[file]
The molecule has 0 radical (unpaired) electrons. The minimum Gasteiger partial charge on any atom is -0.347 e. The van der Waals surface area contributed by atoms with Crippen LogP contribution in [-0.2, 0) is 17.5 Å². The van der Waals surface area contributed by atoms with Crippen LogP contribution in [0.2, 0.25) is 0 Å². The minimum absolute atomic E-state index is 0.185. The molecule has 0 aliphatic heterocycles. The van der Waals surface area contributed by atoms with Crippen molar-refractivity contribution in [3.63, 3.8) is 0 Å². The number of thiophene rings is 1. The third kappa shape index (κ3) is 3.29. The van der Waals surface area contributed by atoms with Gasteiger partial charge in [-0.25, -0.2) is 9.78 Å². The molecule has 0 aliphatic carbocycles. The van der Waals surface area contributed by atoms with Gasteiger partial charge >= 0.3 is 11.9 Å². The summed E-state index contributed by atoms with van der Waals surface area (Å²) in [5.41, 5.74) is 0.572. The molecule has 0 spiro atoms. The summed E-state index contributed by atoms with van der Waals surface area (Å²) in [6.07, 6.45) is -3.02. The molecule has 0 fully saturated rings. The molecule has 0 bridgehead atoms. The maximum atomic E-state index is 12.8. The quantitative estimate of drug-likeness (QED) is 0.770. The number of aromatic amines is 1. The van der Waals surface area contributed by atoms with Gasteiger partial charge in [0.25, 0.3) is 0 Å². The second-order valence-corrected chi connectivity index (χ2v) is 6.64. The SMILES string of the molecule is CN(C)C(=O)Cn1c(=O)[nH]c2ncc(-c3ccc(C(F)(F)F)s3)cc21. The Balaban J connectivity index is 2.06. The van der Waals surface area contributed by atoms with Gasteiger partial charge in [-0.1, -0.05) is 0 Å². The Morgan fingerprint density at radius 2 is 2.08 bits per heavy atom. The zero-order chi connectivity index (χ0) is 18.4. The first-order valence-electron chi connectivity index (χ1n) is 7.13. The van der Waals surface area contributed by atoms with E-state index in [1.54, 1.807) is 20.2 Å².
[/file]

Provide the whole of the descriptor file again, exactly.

The molecule has 0 radical (unpaired) electrons. The minimum Gasteiger partial charge on any atom is -0.347 e. The van der Waals surface area contributed by atoms with Crippen LogP contribution in [-0.2, 0) is 17.5 Å². The van der Waals surface area contributed by atoms with Crippen LogP contribution in [0.2, 0.25) is 0 Å². The minimum absolute atomic E-state index is 0.185. The molecule has 0 aliphatic heterocycles. The van der Waals surface area contributed by atoms with Crippen molar-refractivity contribution in [3.63, 3.8) is 0 Å². The number of thiophene rings is 1. The third kappa shape index (κ3) is 3.29. The van der Waals surface area contributed by atoms with Gasteiger partial charge in [-0.25, -0.2) is 9.78 Å². The molecule has 0 aliphatic carbocycles. The van der Waals surface area contributed by atoms with Gasteiger partial charge >= 0.3 is 11.9 Å². The summed E-state index contributed by atoms with van der Waals surface area (Å²) in [5.41, 5.74) is 0.572. The molecule has 0 spiro atoms. The summed E-state index contributed by atoms with van der Waals surface area (Å²) in [6.07, 6.45) is -3.02. The molecule has 0 fully saturated rings. The molecule has 0 bridgehead atoms. The maximum atomic E-state index is 12.8. The quantitative estimate of drug-likeness (QED) is 0.770. The number of aromatic amines is 1. The van der Waals surface area contributed by atoms with Gasteiger partial charge in [0.25, 0.3) is 0 Å². The second-order valence-corrected chi connectivity index (χ2v) is 6.64. The SMILES string of the molecule is CN(C)C(=O)Cn1c(=O)[nH]c2ncc(-c3ccc(C(F)(F)F)s3)cc21. The Balaban J connectivity index is 2.06. The van der Waals surface area contributed by atoms with Gasteiger partial charge in [-0.1, -0.05) is 0 Å². The Morgan fingerprint density at radius 2 is 2.08 bits per heavy atom. The zero-order chi connectivity index (χ0) is 18.4. The first-order valence-electron chi connectivity index (χ1n) is 7.13. The van der Waals surface area contributed by atoms with E-state index in [1.54, 1.807) is 20.2 Å².